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This article is written by a student writer from the Her Campus at Utah chapter.

Therapy is slowly, but surely, becoming a normalized topic in our society. However, there are often misconceptions about what therapy is and entails, which can make people hesitant to set the first appointment. I believe therapy would be beneficial for everyone, however, I think before starting, people should be aware of the therapeutic process and understand the misconceptions surrounding it. 


When I first started therapy, I thought learning about and understanding my mental illness would be enough to transform my life. However, what I did not realize was how much hard work and dedication is involved in therapy. In order to help navigate mental illness and destructive behaviors, one must be willing to change habits and attitudes. It took a long time for me to admit that part of the reason I often felt mentally exhausted and depressed was due to my actions and behaviors. I work hard every day to choose healthier, more constructive alternatives to aid my healing process. Somedays, I mess up. Other days, my mental illness takes over and halts my progression. However, I have learned that I have infinite chances to do things differently. Each and every day is a new opportunity and past failures do not dictate the possibility of future success. 


When I first started therapy, I was unaware of how uncomfortable I would feel talking about certain topics. When I would feel discomfort, I would shut down and push my feelings deeper, refusing to let my therapist in. However, as I began to trust my therapist and trust the process, I realized that being uncomfortable is not an excuse to ignore something.  Discomfort is not a pleasant sensation; however, feeling uncomfortable usually means the topic at hand is important and crucial to healing. A good therapist will allow their patients to take their time discussing sensitive subjects and will not pry information out of them. However, I would implore anyone who is in or wants to start therapy to try and express when they are feeling discomfort.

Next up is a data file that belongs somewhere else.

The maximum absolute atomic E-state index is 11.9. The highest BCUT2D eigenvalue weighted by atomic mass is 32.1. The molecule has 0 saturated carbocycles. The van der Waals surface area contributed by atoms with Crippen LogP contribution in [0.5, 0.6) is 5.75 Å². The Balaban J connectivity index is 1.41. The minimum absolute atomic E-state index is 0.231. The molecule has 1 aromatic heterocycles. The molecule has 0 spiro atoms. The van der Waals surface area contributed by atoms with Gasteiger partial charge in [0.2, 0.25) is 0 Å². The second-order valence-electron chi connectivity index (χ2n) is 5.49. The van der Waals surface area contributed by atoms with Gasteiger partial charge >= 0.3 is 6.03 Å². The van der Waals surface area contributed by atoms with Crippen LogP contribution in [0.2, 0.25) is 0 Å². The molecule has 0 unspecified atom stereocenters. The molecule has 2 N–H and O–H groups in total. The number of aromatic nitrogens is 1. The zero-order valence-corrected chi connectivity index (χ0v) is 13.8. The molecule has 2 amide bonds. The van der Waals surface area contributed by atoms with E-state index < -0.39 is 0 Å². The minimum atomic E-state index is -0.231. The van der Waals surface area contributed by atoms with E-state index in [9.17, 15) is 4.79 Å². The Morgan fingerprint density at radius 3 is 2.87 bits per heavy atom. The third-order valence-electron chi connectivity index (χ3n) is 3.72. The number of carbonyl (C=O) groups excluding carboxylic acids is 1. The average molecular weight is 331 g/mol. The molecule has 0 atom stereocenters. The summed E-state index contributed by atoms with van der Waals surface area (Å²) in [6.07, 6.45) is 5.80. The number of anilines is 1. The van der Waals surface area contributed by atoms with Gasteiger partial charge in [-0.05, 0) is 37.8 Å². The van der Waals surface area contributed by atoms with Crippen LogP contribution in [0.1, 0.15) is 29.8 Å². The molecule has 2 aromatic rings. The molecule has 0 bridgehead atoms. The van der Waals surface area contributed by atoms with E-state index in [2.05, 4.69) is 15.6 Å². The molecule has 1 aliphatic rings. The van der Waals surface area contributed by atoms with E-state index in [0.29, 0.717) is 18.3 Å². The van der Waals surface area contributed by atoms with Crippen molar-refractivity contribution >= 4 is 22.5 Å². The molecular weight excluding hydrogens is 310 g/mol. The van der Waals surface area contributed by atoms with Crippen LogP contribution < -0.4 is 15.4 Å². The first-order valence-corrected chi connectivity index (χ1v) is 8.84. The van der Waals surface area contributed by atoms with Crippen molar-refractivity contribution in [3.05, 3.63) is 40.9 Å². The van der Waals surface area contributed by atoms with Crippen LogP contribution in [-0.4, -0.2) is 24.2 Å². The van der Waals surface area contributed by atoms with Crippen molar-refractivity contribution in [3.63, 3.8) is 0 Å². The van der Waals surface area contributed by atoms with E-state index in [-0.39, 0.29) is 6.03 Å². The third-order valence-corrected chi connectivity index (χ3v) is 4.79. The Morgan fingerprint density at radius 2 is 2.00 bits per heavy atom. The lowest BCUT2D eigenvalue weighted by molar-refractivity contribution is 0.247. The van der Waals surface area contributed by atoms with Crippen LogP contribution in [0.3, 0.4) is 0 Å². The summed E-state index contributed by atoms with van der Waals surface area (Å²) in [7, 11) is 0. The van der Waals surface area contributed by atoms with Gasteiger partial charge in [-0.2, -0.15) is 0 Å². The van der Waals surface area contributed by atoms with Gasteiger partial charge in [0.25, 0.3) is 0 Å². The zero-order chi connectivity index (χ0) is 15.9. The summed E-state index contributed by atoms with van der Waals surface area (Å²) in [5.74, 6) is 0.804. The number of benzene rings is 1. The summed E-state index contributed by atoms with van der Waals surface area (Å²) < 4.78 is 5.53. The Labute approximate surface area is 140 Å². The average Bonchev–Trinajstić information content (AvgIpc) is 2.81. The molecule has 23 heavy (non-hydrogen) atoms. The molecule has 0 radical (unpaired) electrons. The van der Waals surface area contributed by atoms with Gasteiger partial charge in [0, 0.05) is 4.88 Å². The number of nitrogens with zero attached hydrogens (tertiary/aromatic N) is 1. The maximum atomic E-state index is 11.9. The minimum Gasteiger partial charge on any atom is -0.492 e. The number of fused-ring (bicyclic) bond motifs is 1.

Many people start therapy thinking all of their problems will be fixed instantly. However, what some do not realize is therapy is a healing process that can take a long time. I have been with my current therapist for approximately seven months, and sometimes I feel like I am simply scratching the surface. I do not mean to discourage anyone with this information, as I have learned and made crucial steps along the way. During my time with my therapist, I have laid a healthier, more stable foundation around me, which lets my therapist and I delve deeper. When one has tools and a sense of stability, discussing more personal, compilated topics can feel less overwhelming and more manageable.  


Many people do not realize how emotionally and mentally taxing therapy can be. There are days I leave therapy feeling motivated and more clear minded; however, there are also occasions when I leave feeling drained. In therapy sessions, one is likely to encounter topics that make them uncomfortable, afraid, and anxious. Talking about and navigating intense, deep seeded trauma can be exhausting. However, a good therapist will give ways to cope and recuperate in order to help heal. Part of the healing process is identifying and letting oneself feel every feeling, and while that may be hard and scary, it pays off. If therapy becomes consistently exhausting, I would recommend discussing this feeling with your therapist, as they will likely have alternative ways to help ease discomfort and emotional fatigue. 


One of the biggest realizations I had while going to therapy was how important (and difficult) being honest is. Growing up hiding, ignoring, or repressing certain emotions can make it hard to discuss what one is feeling with complete honesty. However, it is in everyone’s best interest to try and be as open and honest as possible in order for maximum healing to occur. There may be times when you mess up and fail, which can cause feelings of guilt and fear in telling your therapist. However, a good therapist should never make their patient feel judged or unworthy. Messing up is a part of the therapeutic process. Discussing mistakes is just as important as discussing triumphs. When I tell my therapist about my shortcomings, I never feel judged. On the contrary, I feel loved, accepted, and human. 


The last thing one should know before starting therapy, is that even though it may be hard, uncomfortable, or draining, it is worth it. During my time in therapy, I have learned about myself, my needs, my behaviors; and with each new piece of knowledge I gain, I become a healthier, happier me. 


Image Credit: 1, 2, 3, 4, 5, 6, 7



Rachael Jenkins is a junior at the University of Utah.
Her Campus Utah Chapter Contributor